To extend the advantages of activated carbon as a promising AgNPs adsorbent, activated carbons derived from natural materials such as coconut and oil palm shells were investigated in this work. The objectives of the present work are: (1) to monitor the current situation of AgNPs in the water environment in Malaysia, (2) to propose a natural material for their removal, and (3) to investigate AgNPs adsorption mechanisms by evaluating 15 kinetics adsorption models. It is useful to note that there was an inconsistency in the scholarly literature exhibiting that the existing kinetic models did not perform well for a wide variety of experimental data. In addition, in some previous studies, only two to four kinetics models have been compared and assessed. Thus, it is challenging to find a general model to describe the kinetic behaviors of the adsorption of AgNPs. This study evaluated a series of commonly employed mathematical models. Outcomes from this study are beneficial in offering a candidate model that can be employed to characterize the kinetic behaviors of a wide variety of experimental AgNPs adsorption data in the future. In this work, wastes such as coconut and oil palm shells were used due to their abundant availability in Malaysia. Although other natural resources such as peat, coal, wood, sawdust, and bagasse can be used to produce activated carbon, the use of coconut and oil palm shells can be advantageous due to their high density, high purity, virtually dust-free nature. Also, carbons produced from their shells are harder and more resistant to attrition compared to grain or coal as raw materials18.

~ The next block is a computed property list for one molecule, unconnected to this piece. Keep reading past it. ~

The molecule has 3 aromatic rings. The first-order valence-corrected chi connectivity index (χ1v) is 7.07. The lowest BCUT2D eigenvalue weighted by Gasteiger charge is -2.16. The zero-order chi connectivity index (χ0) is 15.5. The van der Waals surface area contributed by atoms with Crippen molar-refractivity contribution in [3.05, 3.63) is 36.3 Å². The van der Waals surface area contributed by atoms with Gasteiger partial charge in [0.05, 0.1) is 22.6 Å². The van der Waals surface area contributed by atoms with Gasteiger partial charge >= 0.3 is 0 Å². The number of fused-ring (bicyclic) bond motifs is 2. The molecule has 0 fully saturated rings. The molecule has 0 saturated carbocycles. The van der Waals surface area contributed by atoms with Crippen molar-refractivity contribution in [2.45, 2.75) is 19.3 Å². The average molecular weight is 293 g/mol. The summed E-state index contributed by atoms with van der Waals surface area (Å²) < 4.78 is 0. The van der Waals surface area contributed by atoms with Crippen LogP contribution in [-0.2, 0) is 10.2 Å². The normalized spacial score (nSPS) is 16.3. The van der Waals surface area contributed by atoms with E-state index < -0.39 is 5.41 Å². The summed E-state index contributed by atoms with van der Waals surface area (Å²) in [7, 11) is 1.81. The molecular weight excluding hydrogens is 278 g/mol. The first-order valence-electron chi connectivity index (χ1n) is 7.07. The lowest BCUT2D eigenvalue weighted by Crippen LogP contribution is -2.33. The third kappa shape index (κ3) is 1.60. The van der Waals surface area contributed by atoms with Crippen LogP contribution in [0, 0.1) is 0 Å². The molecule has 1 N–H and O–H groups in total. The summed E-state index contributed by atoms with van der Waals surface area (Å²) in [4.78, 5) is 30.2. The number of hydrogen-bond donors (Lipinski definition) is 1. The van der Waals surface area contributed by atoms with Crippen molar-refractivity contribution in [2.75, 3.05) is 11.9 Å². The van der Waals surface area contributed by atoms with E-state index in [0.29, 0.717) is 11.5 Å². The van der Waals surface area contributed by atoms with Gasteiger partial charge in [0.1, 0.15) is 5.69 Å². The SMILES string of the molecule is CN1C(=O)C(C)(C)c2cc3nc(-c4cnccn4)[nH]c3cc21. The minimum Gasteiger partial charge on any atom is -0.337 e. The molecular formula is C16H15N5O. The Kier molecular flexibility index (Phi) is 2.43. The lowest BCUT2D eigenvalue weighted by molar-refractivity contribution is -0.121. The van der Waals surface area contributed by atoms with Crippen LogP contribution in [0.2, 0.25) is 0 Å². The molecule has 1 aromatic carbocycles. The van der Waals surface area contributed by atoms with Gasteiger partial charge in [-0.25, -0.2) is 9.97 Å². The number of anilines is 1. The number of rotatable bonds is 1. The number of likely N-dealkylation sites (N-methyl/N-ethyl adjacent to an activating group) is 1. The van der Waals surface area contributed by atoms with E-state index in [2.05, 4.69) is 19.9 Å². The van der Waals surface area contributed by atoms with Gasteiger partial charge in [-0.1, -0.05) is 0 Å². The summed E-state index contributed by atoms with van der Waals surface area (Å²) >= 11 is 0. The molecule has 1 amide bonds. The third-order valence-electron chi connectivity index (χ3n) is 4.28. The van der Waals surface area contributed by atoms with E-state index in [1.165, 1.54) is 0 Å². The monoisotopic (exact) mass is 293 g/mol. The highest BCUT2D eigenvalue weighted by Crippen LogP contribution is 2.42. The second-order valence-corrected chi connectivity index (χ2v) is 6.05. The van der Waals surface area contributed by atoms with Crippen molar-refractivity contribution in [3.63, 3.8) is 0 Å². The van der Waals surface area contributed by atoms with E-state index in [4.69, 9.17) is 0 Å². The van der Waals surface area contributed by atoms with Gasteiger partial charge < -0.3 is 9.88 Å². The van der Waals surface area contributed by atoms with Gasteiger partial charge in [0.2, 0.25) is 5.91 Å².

Water physio-chemical indicators

Generally, drinking water can be derived from two basic sources such as surface water and groundwater. At present, surface water from the lake or river is the major source of drinking water in Malaysia compared to groundwater due to its availability and accessibility. To measure the water quality, physical and chemical indicators are commonly used. The relevant indicators of interest in this study are temperature (°C) and pressure (mmHg) (as physical indicators) as well as dissolved oxygen (mg L−1), conductivity (μs cm−1), pH, and nitrate (mg L−1) (as chemical indicators). Table 1 lists the aforementioned indicators for all water samples. There was no significant difference in terms of values for the temperature, pH, and pressure at all locations. In addition, the dissolved oxygen of the water samples from rivers was higher compared to samples from STPs.